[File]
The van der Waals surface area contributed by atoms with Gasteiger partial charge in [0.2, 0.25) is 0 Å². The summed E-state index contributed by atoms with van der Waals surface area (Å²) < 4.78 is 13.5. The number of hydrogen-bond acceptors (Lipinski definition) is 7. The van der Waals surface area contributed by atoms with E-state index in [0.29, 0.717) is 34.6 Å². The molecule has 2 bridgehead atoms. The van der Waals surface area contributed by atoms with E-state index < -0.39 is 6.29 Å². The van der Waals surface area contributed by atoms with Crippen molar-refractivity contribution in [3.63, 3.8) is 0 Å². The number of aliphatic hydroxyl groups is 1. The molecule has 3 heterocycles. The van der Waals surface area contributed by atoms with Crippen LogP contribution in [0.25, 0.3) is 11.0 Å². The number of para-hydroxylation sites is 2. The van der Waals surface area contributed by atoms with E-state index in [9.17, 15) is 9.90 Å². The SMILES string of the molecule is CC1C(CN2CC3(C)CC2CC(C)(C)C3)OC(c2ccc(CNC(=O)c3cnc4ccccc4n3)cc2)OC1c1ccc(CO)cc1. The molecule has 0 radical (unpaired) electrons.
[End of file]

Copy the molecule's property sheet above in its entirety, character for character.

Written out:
The van der Waals surface area contributed by atoms with Gasteiger partial charge in [0.2, 0.25) is 0 Å². The summed E-state index contributed by atoms with van der Waals surface area (Å²) < 4.78 is 13.5. The number of hydrogen-bond acceptors (Lipinski definition) is 7. The van der Waals surface area contributed by atoms with E-state index in [0.29, 0.717) is 34.6 Å². The molecule has 2 bridgehead atoms. The van der Waals surface area contributed by atoms with E-state index < -0.39 is 6.29 Å². The van der Waals surface area contributed by atoms with Crippen molar-refractivity contribution in [3.63, 3.8) is 0 Å². The number of aliphatic hydroxyl groups is 1. The molecule has 3 heterocycles. The van der Waals surface area contributed by atoms with Crippen LogP contribution in [0.25, 0.3) is 11.0 Å². The number of para-hydroxylation sites is 2. The van der Waals surface area contributed by atoms with E-state index in [9.17, 15) is 9.90 Å². The SMILES string of the molecule is CC1C(CN2CC3(C)CC2CC(C)(C)C3)OC(c2ccc(CNC(=O)c3cnc4ccccc4n3)cc2)OC1c1ccc(CO)cc1. The molecule has 0 radical (unpaired) electrons.